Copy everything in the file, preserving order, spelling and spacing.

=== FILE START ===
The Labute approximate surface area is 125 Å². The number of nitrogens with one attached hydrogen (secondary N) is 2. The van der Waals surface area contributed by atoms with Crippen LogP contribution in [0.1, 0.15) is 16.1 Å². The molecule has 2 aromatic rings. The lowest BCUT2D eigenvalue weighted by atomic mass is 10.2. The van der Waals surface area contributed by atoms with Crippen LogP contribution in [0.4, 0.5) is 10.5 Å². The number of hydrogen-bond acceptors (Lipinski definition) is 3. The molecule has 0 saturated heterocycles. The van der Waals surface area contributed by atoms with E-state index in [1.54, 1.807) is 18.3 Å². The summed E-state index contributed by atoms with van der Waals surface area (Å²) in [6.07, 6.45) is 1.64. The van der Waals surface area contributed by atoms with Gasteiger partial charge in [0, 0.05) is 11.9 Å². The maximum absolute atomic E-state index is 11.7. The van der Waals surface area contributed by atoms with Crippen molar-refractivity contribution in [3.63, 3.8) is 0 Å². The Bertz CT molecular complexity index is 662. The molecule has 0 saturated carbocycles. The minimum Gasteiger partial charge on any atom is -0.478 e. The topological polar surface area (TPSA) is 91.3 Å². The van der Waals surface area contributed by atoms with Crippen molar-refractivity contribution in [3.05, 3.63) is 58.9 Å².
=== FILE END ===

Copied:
The Labute approximate surface area is 125 Å². The number of nitrogens with one attached hydrogen (secondary N) is 2. The van der Waals surface area contributed by atoms with Crippen LogP contribution in [0.1, 0.15) is 16.1 Å². The molecule has 2 aromatic rings. The lowest BCUT2D eigenvalue weighted by atomic mass is 10.2. The van der Waals surface area contributed by atoms with Crippen LogP contribution in [0.4, 0.5) is 10.5 Å². The number of hydrogen-bond acceptors (Lipinski definition) is 3. The molecule has 0 saturated heterocycles. The van der Waals surface area contributed by atoms with E-state index in [1.54, 1.807) is 18.3 Å². The summed E-state index contributed by atoms with van der Waals surface area (Å²) in [6.07, 6.45) is 1.64. The van der Waals surface area contributed by atoms with Gasteiger partial charge in [0, 0.05) is 11.9 Å². The maximum absolute atomic E-state index is 11.7. The van der Waals surface area contributed by atoms with Crippen molar-refractivity contribution in [3.63, 3.8) is 0 Å². The Bertz CT molecular complexity index is 662. The molecule has 0 saturated carbocycles. The minimum Gasteiger partial charge on any atom is -0.478 e. The topological polar surface area (TPSA) is 91.3 Å². The van der Waals surface area contributed by atoms with Crippen molar-refractivity contribution in [3.05, 3.63) is 58.9 Å².